What could tiny, salt-loving microbes known for gathering in the crevices of desert rocks teach us about human biology and health?
A lot, it turns out.
These microbes, called Haloarchaea, are highly resistant to the phenomenon of oxidative stress—the uncontrollable production of unstable forms of oxygen called "free radicals," which can negatively affect DNA, proteins, and lipids in cells.
"Oxidative stress is essentially a byproduct of the fact that there is oxygen present in our atmosphere," said Johns Hopkins grad student Diego Rivera Gelsinger, who studies in the Department of Biology at Johns Hopkins University. "Once it damages the molecules essential for life, those molecules can themselves produce more free radicals, which will then propagate more damage."
This snowballing effect can cause extensive injury and even death, Gelsinger added. It's oxidative stress that is the underlying cause of several human health conditions, such as neurodegenerative and cardiovascular diseases, cancer, and the aging process. Understanding how Haloarchaea resist oxidative stress could help researchers learn how to tackle the damage caused by oxidative stress.
Gelsinger—who works with Jocelyne DiRuggiero, an associate research professor in the Department of Biology with an appointment in the Department of Earth and Planetary Sciences—is part of a team of Johns Hopkins scientists that found that thousands of molecules of ribonucleic acid, or RNA, orchestrate resilience in Haloarchaea, an extremophile so-named because of its ability to survive and thrive in adverse conditions. Their work was described recently in the Journal of Bacteriology.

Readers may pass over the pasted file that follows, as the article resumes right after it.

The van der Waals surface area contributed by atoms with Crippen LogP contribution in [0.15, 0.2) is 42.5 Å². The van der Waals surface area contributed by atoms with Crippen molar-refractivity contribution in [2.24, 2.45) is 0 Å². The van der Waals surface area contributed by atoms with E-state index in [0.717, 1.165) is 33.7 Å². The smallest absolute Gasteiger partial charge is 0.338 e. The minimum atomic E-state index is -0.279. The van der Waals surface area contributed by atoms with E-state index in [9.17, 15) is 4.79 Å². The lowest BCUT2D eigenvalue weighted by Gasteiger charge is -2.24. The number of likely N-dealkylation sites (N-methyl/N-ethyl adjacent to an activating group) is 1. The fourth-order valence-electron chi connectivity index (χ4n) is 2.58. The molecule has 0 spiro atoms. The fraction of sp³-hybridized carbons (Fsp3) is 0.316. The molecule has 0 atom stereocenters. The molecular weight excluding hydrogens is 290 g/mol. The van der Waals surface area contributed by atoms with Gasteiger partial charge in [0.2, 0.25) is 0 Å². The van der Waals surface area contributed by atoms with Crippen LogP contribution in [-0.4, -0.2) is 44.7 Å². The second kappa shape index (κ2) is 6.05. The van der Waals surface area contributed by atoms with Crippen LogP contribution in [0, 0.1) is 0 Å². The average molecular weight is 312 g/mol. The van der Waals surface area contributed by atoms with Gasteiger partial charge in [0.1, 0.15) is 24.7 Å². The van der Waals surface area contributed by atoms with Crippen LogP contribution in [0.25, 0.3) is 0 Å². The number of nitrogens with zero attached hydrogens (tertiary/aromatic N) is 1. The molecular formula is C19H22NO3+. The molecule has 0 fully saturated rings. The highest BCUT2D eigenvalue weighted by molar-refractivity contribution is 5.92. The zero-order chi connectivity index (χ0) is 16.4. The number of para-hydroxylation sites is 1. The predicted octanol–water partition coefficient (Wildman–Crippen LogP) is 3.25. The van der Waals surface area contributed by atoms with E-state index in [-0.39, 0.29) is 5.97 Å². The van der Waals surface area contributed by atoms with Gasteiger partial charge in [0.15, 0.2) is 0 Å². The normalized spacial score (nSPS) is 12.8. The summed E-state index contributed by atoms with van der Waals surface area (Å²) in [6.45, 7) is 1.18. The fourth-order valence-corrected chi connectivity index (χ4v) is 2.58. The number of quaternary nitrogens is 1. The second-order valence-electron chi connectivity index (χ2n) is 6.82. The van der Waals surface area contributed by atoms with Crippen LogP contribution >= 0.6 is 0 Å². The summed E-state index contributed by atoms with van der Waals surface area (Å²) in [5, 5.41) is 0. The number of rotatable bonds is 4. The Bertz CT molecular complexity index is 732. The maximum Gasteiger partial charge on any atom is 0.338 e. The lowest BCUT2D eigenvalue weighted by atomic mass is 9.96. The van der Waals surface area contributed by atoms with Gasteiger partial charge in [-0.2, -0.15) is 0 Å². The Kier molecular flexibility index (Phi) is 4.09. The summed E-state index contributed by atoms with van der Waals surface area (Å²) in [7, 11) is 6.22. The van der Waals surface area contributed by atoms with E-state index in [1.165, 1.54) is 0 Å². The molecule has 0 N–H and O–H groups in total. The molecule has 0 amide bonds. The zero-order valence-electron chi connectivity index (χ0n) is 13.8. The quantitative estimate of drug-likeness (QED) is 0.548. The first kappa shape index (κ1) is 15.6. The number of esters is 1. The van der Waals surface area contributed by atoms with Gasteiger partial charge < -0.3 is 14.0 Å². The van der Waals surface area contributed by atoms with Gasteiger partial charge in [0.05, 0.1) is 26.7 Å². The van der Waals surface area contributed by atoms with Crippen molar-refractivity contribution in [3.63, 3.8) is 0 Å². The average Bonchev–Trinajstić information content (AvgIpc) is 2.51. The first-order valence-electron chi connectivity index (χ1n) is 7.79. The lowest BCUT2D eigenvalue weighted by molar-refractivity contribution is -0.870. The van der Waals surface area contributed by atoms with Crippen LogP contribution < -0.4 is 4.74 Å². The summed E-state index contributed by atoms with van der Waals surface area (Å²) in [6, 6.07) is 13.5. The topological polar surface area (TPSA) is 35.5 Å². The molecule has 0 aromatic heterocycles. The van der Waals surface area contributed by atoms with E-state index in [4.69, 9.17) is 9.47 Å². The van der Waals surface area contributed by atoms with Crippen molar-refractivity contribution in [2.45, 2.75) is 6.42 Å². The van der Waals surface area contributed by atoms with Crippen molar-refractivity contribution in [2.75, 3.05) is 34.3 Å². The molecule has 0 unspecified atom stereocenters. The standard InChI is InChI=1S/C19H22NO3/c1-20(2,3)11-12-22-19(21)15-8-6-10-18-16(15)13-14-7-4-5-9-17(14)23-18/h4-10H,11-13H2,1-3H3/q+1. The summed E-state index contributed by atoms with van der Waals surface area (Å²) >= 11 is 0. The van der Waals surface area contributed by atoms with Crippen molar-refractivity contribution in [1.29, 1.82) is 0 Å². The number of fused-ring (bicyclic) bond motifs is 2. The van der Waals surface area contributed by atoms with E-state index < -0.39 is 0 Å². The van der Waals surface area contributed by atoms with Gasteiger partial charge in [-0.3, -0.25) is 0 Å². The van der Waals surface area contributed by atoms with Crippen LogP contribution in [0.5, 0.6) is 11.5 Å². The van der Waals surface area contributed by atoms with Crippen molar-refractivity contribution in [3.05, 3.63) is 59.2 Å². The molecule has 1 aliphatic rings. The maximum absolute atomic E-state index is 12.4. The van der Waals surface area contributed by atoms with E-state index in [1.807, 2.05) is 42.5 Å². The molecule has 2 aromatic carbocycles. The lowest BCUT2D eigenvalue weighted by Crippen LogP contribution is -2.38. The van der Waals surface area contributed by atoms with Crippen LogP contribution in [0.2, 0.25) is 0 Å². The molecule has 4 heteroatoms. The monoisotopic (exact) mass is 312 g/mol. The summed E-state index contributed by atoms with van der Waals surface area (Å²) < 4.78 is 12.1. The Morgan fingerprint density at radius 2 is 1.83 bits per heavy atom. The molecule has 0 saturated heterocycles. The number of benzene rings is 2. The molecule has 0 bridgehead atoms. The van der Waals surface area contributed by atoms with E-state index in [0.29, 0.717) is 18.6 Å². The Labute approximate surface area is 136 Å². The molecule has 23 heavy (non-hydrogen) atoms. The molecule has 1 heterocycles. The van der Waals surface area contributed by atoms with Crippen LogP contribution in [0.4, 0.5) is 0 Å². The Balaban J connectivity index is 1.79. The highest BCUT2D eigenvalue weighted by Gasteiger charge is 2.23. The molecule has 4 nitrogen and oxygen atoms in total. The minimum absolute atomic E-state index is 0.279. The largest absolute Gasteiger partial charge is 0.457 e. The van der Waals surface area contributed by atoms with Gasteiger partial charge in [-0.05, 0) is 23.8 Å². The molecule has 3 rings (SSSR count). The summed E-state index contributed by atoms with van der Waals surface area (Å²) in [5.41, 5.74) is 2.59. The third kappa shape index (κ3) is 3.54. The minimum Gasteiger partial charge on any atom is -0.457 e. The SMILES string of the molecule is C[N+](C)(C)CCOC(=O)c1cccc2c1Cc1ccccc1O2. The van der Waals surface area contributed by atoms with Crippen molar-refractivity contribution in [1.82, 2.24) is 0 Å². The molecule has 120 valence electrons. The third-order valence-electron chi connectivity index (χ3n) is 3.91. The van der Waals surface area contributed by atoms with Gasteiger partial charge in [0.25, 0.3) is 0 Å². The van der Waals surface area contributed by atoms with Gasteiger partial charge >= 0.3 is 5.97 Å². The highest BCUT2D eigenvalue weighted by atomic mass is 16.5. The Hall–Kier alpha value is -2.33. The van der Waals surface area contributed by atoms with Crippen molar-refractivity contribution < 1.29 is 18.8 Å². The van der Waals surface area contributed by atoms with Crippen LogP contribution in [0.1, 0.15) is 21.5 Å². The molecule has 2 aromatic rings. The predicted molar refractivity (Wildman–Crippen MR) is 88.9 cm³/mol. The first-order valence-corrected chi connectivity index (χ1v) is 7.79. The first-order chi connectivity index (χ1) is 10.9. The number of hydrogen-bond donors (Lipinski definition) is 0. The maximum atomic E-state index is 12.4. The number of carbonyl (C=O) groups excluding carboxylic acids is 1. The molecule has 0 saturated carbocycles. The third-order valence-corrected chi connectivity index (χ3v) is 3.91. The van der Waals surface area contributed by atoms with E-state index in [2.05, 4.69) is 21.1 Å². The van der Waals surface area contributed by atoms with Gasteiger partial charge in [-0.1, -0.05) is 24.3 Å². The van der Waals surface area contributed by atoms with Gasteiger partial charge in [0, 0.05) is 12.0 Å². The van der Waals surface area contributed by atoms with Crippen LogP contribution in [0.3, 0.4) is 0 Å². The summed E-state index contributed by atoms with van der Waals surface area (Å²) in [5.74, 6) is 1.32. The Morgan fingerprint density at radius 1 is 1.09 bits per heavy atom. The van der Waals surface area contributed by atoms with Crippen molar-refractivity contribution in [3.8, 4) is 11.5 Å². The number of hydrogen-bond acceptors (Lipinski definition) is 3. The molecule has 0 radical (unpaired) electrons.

These microbes flourish in very salty environments such as in the small pores of salt rocks from the Atacama Desert in Chile or in the salt beds of the Dead Sea. They endure the heights of solar radiation, salinity, and dryness that cause massive oxidative stress and kill most life forms.
To understand the extremophile's resistance to oxidative stress, Gelsinger examined its ribonucleic acid profile under hydrogen peroxide as an agent of the stress. Along with messenger RNA, which is needed to create proteins, he observed large quantities of something surprising—small noncoding RNA. Unlike messenger RNA, which acts as the go-between for DNA and proteins, noncoding RNAs do not seem to turn into protein.
"My findings strongly suggest that the [noncoding RNA] actually causes the messenger RNA to degrade and be cut up," Gelsinger said. By effectively blocking the production of protein or breaking down the messenger RNA, the proteins that play a role in oxidative stress were simply not made.
Moreover, Gelsinger said, these noncoding RNAs affect multiple targets, having a large-scale effect. Pieces of DNA that are jumpy, particularly in times of stress, and hop around in the genome of organisms, called transposons, are targets for such regulatory small RNAs. By disrupting the disruptors, these RNAs possibly keep in check further damage caused by transposons, allowing extremophiles to repair the damage caused by oxidative stress.
"What we found is that a lot of these noncoding RNAs are causing the degradation of those transposons, so they are essentially silencing them," said Gelsinger. With fewer transposons hopping around, damage to the DNA is reduced.
Other targets of the noncoding RNAs include messenger RNAs that aid in guiding microbes toward or away from food or other chemical agents, as well as those that reign in damaged proteins and prevent injured cells from growing.
Gelsinger believes that identifying targets that make Haloarchaea more resistant to oxidative stress and understanding how they behave can better help researchers pinpoint promising possibilities for improved treatment of human diseases caused by this state.